There has never been a better day to start prayer.

Though I rarely post twice in a row...

A comment from my friend Barbara reminded me to post some photos of the time I met her in Rabat.  So, although these are over a month old now, here they are:

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Tour Hassan

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The lovely Barbara.

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A water seller on his bicycle.

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A blurry yet beautiful sunset near the Kasbah.

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I love photographing minarets from strange angles.

And so it is.

Went to Moulay Yacoub hot springs for the first time yesterday with my boyfriend's family (sans boyfriend himself).  After many jokes about what the real Moulay Yacoub must've smelled like (given that the town/spa stinks of sulfur and couldn't be a compliment to the man), I enjoyed a personal mineral jacuzzi and returned incredibly refreshed.  Recommended.  On the other hand, don't wear any silver - my ten year old silver toe ring is now black.  But that's cool, it adds character.

It's been a few months of birthdays.  My boyfriend and his friends are surprise party geniuses, and so when he tells me not to plan a party for mine (it's in 10 days and he has a key to my apartment), I know why.  Anyhow, a few photos to tell the story:

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And since I rarely photograph myself alone:

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Picturesque Ifrane picnic.  Wish I'd taken a photo of the baby goats.

Three months and counting until Destination: America.  And by that I mean my vacation home for the first time in a year.  I'm flying to New York, hanging with my friends there in Queens or Long Island or what have you, making my way with a couple of them up to New Hampshire, chilling there, flying out to Seattle to see my best friend for the first time in almost TWO years (crazy; we grew up together and rarely went more than a few months without a visit in college), then flying back out of New Hampshire to here.



I finally have some photos from Marrakesh; they're hidden in the secret folders of my photo website (due to photographs containing things that my Moroccan friends would not want their parents to see), but they're there.

A sneak preview:

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I allowed a Moroccan girl to do my makeup.  YIKES!

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The pirate-like roof of our riad, Riad Chorfa.

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Djemaa al-Fna, of course!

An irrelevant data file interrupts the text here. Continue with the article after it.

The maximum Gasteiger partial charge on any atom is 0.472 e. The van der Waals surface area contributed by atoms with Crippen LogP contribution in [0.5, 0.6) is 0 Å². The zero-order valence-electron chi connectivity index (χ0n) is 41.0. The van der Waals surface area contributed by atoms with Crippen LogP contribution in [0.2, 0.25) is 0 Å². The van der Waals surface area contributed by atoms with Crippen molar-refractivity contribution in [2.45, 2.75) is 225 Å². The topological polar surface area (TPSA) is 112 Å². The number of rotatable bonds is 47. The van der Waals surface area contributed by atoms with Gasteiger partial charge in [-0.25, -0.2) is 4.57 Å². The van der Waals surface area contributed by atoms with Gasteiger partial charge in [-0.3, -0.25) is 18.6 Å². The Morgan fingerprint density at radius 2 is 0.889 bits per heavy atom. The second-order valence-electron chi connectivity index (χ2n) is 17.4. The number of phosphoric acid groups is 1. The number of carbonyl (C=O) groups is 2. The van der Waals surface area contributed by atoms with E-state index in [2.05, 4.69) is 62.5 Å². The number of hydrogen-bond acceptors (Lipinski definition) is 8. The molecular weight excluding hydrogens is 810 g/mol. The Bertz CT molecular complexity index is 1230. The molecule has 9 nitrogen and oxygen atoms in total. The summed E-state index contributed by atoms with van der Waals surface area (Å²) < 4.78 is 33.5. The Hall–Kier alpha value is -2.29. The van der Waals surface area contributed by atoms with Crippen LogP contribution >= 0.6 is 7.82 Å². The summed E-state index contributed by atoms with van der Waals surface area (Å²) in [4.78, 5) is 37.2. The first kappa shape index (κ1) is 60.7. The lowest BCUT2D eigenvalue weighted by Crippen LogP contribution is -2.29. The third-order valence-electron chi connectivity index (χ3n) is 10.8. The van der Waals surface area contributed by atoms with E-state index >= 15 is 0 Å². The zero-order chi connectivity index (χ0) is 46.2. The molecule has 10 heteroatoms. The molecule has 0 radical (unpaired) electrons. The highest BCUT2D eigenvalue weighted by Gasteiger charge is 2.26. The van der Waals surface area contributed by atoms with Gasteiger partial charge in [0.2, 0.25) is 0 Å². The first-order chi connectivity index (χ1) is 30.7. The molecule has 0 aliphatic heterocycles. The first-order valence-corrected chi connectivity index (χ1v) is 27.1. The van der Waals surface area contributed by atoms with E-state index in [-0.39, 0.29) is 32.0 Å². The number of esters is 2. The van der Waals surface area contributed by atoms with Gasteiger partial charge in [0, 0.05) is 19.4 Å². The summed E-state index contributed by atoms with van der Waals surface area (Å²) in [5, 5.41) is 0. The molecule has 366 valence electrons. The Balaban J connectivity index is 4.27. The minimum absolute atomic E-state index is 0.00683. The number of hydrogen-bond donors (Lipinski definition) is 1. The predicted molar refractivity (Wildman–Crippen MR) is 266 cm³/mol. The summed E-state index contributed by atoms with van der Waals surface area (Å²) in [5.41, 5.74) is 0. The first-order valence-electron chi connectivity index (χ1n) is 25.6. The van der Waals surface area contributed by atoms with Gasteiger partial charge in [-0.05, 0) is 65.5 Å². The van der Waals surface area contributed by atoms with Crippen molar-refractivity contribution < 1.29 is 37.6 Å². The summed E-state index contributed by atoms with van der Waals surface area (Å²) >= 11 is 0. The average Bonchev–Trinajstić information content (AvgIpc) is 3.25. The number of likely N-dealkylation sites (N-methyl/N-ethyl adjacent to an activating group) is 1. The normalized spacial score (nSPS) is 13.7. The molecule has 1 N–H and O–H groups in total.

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Inside our gorgeous riad courtyard.

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Our riad mascot.  With a rose petal.  How romantic!

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I LOVE camels!  The one in the back was scratching his neck; look closely.

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A gorgeous fountain at La Menara.

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Frequent exclamation re: this cat..."He's dead!"  He wasn't.  But he rarely moved.

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TV in petit taxi.  WTF?

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Wave goodbye!


I'm not so sure "travelblog" is the most apt title for what this is.  Perhaps LivingBlog or ExpatBlog or DisullisonedAmericanblog would be more fitting?

I can't write, not right now.  You see, I've just moved into a much nicer apartment, and for only an extra 250 MAD per month (that's about $25, making the expenditure undoubtedly worth it).  This apartment has no cockroaches that I can see, no ants, no lingering stench, no couscous stuck to the ceiling, no peeling asbestos-ridden paint, and certainly no one looking into my windows and throwing little notes at them.

It does have, however, two Grecian-style columns.

The moving process was fairly simple - actually, unplanned.  My boyfriend and his friend showed up on Monday (Labor Day everywhere but the US) to help set up the satellite and decided to just move all the furniture right then and there.  So, that mission is accomplished.  Now it's a matter of the little stuff, but it's downpouring off and on and I don't possess a vehicle.  I have a stove to hook up, a refrigerator to connect, a washing machine to...plumb?

Anyhow, I'm completely and utterly torn between stressing about this and just living day to day, eating snack food from the hanout and spending what little money I have to waste on sandwiches or, alternately, sucking it up, asking my boyfriend to bring over the car, and finishing the job tout suite.

Lastly, my cat must be spayed.  Due to the extreme cost of moving, this will have to wait another month.  Awesome.

But honestly, I wouldn't change a thing.